Eating less meat has numerous advantages.
Defense of animal welfare, preservation of our planet, or mistrust following the various health scandals all seem to be good reasons to reduce meat consumption.
As a general rule, the benefits of eating less meat include reducing disease, inflammation, risk of colon cancer, fiber and omega-3 fatty acid deficiencies, and lowering of bad cholesterol. A vegetarian diet would also reduce the overall risk of cancer and is better for the environment too.
Continue reading for a host of health benefits you can obtain by eating less meat.
Table of Contents
- 1 Eating less meat: Introduction
- 2 Why eat less meat?
- 3 How to eat less meat?
- 4 The benefits of eating less meat
- 5 Beware of deficiencies
- 6 Eating less meat reduces the risk of all cancers
- 7 Eating less meat: Conclusion
Eating less meat: Introduction
It is often recommended to consume no more than 1 pound of meat (excluding poultry) per week and no more than 0.10 pounds of deli meats per day.
Even if meat consumption has been decreasing for several years, it is estimated that one-third of the population still consumes a lot of meat and exceeds these recommendations.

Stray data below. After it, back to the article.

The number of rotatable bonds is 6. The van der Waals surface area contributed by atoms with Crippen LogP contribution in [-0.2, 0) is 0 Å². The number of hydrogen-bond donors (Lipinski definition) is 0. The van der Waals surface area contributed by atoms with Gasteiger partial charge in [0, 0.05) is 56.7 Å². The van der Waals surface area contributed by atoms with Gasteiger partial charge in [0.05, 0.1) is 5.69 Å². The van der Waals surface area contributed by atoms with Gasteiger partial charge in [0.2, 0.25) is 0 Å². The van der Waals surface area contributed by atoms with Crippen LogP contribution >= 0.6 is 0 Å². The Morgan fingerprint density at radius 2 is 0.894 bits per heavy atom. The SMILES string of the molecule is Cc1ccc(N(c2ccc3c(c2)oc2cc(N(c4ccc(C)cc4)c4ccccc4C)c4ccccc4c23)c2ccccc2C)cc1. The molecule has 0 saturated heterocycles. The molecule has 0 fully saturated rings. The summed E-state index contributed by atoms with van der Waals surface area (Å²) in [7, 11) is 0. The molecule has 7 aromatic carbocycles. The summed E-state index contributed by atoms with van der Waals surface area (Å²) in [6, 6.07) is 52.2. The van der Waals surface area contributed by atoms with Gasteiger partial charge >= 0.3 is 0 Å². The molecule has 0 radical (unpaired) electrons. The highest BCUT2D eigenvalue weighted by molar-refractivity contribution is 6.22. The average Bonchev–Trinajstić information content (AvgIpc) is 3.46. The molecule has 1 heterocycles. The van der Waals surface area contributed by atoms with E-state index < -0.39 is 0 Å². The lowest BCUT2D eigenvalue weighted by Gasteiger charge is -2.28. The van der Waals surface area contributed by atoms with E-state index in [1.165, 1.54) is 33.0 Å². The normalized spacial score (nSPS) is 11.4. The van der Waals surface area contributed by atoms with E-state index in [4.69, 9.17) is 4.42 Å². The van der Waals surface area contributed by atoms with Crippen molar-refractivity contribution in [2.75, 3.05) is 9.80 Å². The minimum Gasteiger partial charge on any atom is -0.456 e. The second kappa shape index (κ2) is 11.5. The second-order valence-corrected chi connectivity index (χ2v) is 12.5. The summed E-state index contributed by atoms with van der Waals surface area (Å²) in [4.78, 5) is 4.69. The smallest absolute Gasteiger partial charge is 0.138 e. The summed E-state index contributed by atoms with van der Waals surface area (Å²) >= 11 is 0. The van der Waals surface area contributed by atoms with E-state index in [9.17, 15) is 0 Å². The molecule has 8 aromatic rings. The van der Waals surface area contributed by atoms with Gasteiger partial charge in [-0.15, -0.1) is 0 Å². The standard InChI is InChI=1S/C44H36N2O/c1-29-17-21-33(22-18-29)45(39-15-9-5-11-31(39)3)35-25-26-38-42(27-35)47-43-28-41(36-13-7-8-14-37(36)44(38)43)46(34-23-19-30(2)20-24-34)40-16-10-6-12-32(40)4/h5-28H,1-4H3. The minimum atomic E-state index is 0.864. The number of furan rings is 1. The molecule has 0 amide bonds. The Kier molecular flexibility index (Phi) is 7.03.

All this can have negative impacts on the well-being of our bodies.
In this article, we will discover the health benefits of sensible meat consumption and some tips on putting it into practice daily.
Why eat less meat?
Sensibly eating meat can reduce several health problems. Indeed, eating less meat allows to:
Reduce the risk of cardiovascular disease
As we know, meat is rich in iron. Therefore, if we consume too much of it, we risk having an excess of iron in the blood.
This iron being pro-oxidant increases oxidative stress, increasing cardiovascular risk by modifying the artery walls.
Reduce the risk of inflammation
The fat in meat contains arachidonic acid, which is pro-inflammatory.
When this acid is found in excess in the body, it will promote inflammatory reactions throughout our body.
Reduce the risk of colon cancer
Red meat is considered “carcinogenic,” and processed meat products “carcinogenic.”
Indeed, the excess of bile acids produced to digest the fats included in red meat can irritate the colon.